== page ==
Working Class Hero

Welcome to another locked-down episode of WE’D LIKE A WORD with Paul Waters and Stevyn Colgan and their guest this episode – novelist and screen-writer Dougie Brimson.

Dougie is the author of several novels including The Crew, Billy’s Log, Top Dog, Wings of a Sparrow and his latest – In the Know. He’s also the author of several non-fiction books that mostly centre on the culture of football fans and explore the subject of hooliganism. He’s also a screenwriter with several films to his credit including Green Street (starring Elijah Wood) and Top Dog, directed by actor an ex-Spandau Ballet bassist Martin Kemp.

After 18 years service as an engineering sergeant with the RAF – including deployment during the Falklands conflict – Dougie’s literary career began in 1996 when he co-wrote a book exploring the culture of football hooliganism entitled, Everywhere We Go: Behind the Matchday Madness. He has subsequently written a further 14 books in a variety of genres including fiction thriller and fiction comedy.

In 2003 he made the move into screenwriting with the short film It’s a Casual Life, which looked at the world of football violence from the fans’ perspective. His first full-length feature, the Hollywood-funded Green Street won numerous awards including:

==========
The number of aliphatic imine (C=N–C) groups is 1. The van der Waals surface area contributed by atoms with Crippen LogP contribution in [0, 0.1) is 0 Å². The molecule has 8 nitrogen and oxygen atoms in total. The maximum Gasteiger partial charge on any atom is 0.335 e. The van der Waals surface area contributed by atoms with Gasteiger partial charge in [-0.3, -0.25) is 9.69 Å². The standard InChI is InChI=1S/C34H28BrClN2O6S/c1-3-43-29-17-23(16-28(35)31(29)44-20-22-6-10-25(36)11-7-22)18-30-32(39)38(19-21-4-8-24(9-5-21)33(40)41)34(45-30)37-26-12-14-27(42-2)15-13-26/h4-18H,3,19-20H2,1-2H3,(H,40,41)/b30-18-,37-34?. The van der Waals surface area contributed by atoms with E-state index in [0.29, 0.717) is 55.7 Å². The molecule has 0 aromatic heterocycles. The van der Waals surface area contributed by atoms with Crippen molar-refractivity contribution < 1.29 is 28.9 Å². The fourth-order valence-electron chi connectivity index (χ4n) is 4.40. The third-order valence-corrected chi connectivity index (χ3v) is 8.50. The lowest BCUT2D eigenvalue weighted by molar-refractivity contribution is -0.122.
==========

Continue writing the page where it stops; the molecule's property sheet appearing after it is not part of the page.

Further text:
• Narrative Jury Prize-SXSW Film Festival
  • Narrative Feature Audience-SXSW Film Festival
  • Best of Festival–Malibu Film Festival
  • Jury Award (feature)–Malibu Film Festival
  • Official Selection–Tribeca Film Festival

His next feature was an adaptation of his own novel Top Dog in 2014 which won ‘Best Feature’ at the British Independent Film Festival 2014 as well as a string of acting awards.

November 2014 saw the release of We Still Kill The Old Way, a vigilante thriller starring Ian Ogilvy, Chris Ellison, Steven Berkhoff and Lysette Anthony.

On this episode we discuss the differences between writing for books and writing for the screen. We also talk about the difficulties faced by working-class writers who have huge audiences but almost no representation among traditional publishers.

Mentioned on the show:

Kit de Waal’s excellent Common People: An Anthology of Working Class Writers

Paul McVeigh’s The Good Son

Sabrina Mafouz’s Smashing It: Working Class Artists on Life, Art and Making It Happen

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